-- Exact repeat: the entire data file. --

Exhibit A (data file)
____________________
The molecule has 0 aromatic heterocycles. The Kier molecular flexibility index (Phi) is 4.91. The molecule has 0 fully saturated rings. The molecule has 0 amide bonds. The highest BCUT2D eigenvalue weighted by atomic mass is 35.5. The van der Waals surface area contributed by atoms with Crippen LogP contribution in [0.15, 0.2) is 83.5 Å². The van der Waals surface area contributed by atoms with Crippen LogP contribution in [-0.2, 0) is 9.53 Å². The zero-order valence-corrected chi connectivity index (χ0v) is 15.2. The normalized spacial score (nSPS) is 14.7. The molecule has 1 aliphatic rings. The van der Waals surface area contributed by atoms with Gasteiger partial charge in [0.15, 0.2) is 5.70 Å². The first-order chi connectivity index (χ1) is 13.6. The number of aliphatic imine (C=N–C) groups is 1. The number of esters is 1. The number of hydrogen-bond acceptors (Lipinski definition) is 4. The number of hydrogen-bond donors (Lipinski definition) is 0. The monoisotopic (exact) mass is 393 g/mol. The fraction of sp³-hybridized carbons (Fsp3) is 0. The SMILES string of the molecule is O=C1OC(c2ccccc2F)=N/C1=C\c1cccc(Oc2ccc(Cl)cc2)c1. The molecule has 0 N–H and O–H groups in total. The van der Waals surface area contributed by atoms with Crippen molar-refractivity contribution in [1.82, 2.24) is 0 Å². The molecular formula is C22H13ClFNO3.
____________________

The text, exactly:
The molecule has 0 aromatic heterocycles. The Kier molecular flexibility index (Phi) is 4.91. The molecule has 0 fully saturated rings. The molecule has 0 amide bonds. The highest BCUT2D eigenvalue weighted by atomic mass is 35.5. The van der Waals surface area contributed by atoms with Crippen LogP contribution in [0.15, 0.2) is 83.5 Å². The van der Waals surface area contributed by atoms with Crippen LogP contribution in [-0.2, 0) is 9.53 Å². The zero-order valence-corrected chi connectivity index (χ0v) is 15.2. The normalized spacial score (nSPS) is 14.7. The molecule has 1 aliphatic rings. The van der Waals surface area contributed by atoms with Gasteiger partial charge in [0.15, 0.2) is 5.70 Å². The first-order chi connectivity index (χ1) is 13.6. The number of aliphatic imine (C=N–C) groups is 1. The number of esters is 1. The number of hydrogen-bond acceptors (Lipinski definition) is 4. The number of hydrogen-bond donors (Lipinski definition) is 0. The monoisotopic (exact) mass is 393 g/mol. The fraction of sp³-hybridized carbons (Fsp3) is 0. The SMILES string of the molecule is O=C1OC(c2ccccc2F)=N/C1=C\c1cccc(Oc2ccc(Cl)cc2)c1. The molecule has 0 N–H and O–H groups in total. The van der Waals surface area contributed by atoms with Crippen molar-refractivity contribution in [1.82, 2.24) is 0 Å². The molecular formula is C22H13ClFNO3.